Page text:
“We’ve got to realize that the moment is before us!” Those are the words that Dr. Martin Luther King Jr. used to energize a thunderous, cheering crowd at the corner of 40th and Lancaster Avenue in August of 1965. He called upon African Americans to join the movement, to lend their voices and become advocates in the national struggle to end segregation and discrimination and promote affordable housing and equal economic opportunities. Dr. King rallied that now was the time and at that moment everyone could work together to solve the problems of the day.
The platform from that speech is still relevant even today. More than fifty years later, advocates across the city and country are still fighting for true equality and opportunity. But while the national outlook can seem gloomy, I see real and inspiring progress every time I visit Lancaster Avenue. On this historic West Philadelphia corridor, I see progress towards Dr. King's vision and a handful of motivated organizations that are actively answering his original call to action.
The Lancaster Avenue 21st Century Business Association, for example, is a champion for economic opportunity for the small businesses located along the avenue, many of them African-American owned enterprises. The volunteer-led organization embodies Dr. King’s values of service and unity as it actively looks for ways to work with new residents and University students of all shades to benefit businesses and the community at large. LA21 is a true community champion and hosts conversations on critical neighborhood issues and directly advocates to elected officials at all levels of government to advance economic opportunity.
And LA21 isn’t the only Lancaster Avenue organization that’s responding to Dr. King’s call. The People’s Emergency Center (PEC) is one of the oldest homeless shelters and human service non-profits in the city. From its headquarters on the avenue, PEC advocates for the homeless and provides affordable housing, counseling services, and workforce training to help residents in one of city’s poorest neighborhoods find jobs.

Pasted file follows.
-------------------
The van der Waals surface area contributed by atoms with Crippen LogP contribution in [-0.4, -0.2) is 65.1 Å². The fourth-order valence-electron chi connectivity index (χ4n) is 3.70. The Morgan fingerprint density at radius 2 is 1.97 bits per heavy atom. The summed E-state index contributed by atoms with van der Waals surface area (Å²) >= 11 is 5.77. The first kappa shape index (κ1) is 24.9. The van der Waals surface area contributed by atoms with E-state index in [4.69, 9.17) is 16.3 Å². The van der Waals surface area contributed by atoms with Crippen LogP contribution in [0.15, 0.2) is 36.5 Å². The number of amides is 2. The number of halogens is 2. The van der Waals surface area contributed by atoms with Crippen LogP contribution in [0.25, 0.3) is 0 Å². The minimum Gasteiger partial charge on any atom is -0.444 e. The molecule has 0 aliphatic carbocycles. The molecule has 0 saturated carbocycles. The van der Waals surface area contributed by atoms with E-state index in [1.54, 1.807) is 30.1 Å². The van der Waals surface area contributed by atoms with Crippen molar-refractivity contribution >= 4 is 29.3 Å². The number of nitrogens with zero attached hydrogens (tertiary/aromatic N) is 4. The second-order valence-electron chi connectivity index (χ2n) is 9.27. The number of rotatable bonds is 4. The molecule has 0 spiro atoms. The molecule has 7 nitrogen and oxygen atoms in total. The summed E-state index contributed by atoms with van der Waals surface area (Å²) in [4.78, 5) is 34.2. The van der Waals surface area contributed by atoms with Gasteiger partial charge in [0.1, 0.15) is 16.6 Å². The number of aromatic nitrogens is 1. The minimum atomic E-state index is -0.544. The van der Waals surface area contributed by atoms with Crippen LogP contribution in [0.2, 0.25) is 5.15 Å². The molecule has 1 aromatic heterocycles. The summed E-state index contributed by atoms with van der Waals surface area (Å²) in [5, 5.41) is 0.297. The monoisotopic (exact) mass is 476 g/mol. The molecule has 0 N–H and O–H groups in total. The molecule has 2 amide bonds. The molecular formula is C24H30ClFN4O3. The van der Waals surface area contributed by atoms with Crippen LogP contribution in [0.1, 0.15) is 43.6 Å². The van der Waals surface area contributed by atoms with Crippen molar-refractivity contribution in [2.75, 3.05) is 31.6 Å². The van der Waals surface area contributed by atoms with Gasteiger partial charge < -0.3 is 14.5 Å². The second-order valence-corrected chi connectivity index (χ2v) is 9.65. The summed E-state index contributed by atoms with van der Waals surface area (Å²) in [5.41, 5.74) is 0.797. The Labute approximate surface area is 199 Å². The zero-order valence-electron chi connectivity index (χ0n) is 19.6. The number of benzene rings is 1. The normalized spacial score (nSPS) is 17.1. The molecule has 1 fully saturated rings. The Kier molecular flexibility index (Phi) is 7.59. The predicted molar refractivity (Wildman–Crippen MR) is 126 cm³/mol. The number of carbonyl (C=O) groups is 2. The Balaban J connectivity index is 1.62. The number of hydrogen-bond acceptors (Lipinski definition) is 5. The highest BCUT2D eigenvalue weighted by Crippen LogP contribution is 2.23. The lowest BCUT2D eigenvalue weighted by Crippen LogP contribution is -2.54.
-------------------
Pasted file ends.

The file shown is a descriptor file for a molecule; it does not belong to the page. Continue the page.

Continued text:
The newest restaurant on Lancaster Avenue and the city’s first pay-what-you-can restaurant is another example of the innovative work happening on the corridor. The EAT Café, a partnership between Drexel University’s Center for Hungry Free Communities and Vetri Community Partnerships provides healthy, quality meals for those in the neighborhood without the financial means to do so for themselves. EAT Café is supported in-kind by donors and patrons that visit each week and pay it forward for others that cannot afford to so.
New players like EAT join longtime anchors in keeping Dr. King’s legacy of service alive. Every year, Pearl Bailey-Anderson, the owner of LA Pearl Beauty Emporium, commemorates Dr. King’s birthday with an annual service event that provides free grooming services to homeless and low-income residents.
Todd Rose is the owner of Telrose Printing, which has an office on the avenue. The printing company also sponsors local community events. Other business owners volunteer their time to support the Lancaster Avenue Day Parade, an annual celebration of the community's rich history and diversity, and the Lancaster Avenue Jazz Festival, which brings live music to Saunders Park every Summer.
But the local impact of the avenue's businesses extends far beyond festival days. They hire from the surrounding neighborhood, creating economic opportunities for residents. Each summer, for example, dozens of high school students intern with business owners, learning about entrepreneurship, administration. Through this unique opportunity, young people from the community learn what it's really like to own and operate a small business. Many of them will receive priceless mentorship from business owners long after their internship is complete.
Volunteers dedicated hundreds of hour each year on the corridor, supporting projects like community cleanups, restoring murals, creating new pieces of public art and other beautification projects.
These actions contribute each year to keeping the legacy of Dr. Martin Luther King Jr. alive and well. I commend businesses across West Philadelphia for their commitment to giving back. Seeing these activities firsthand year after year, I know that the values that Dr. King stood for and expressed in 1965 have been preserved on Lancaster Avenue, just like the monument erected to honor it.
Indeed, the moment is before us, and on at least one Philadelphia corridor, businesses and community organizations are seizing it.
Jabari K. Jones is the President of the West Philadelphia Corridor Collaborative and a former board member of the Lancaster Avenue 21st Century Business Association. Twitter @RealJabariJones